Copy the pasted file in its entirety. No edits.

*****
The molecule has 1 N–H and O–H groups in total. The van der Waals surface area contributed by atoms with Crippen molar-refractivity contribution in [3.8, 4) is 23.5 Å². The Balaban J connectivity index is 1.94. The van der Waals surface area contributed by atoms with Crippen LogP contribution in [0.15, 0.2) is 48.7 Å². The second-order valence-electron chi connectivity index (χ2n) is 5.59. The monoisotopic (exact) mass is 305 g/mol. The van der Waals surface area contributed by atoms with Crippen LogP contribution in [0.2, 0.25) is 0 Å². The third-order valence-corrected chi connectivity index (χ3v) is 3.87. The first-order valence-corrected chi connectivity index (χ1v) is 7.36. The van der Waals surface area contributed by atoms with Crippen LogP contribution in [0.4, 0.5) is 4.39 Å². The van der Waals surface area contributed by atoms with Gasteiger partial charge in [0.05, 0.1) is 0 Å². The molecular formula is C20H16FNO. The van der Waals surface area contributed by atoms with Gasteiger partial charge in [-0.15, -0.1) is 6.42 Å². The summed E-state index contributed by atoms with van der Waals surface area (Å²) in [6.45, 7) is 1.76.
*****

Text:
The molecule has 1 N–H and O–H groups in total. The van der Waals surface area contributed by atoms with Crippen molar-refractivity contribution in [3.8, 4) is 23.5 Å². The Balaban J connectivity index is 1.94. The van der Waals surface area contributed by atoms with Crippen LogP contribution in [0.15, 0.2) is 48.7 Å². The second-order valence-electron chi connectivity index (χ2n) is 5.59. The monoisotopic (exact) mass is 305 g/mol. The van der Waals surface area contributed by atoms with Crippen LogP contribution in [0.2, 0.25) is 0 Å². The third-order valence-corrected chi connectivity index (χ3v) is 3.87. The first-order valence-corrected chi connectivity index (χ1v) is 7.36. The van der Waals surface area contributed by atoms with Crippen LogP contribution in [0.4, 0.5) is 4.39 Å². The van der Waals surface area contributed by atoms with Gasteiger partial charge in [0.05, 0.1) is 0 Å². The molecular formula is C20H16FNO. The van der Waals surface area contributed by atoms with Gasteiger partial charge in [-0.15, -0.1) is 6.42 Å². The summed E-state index contributed by atoms with van der Waals surface area (Å²) in [6.45, 7) is 1.76.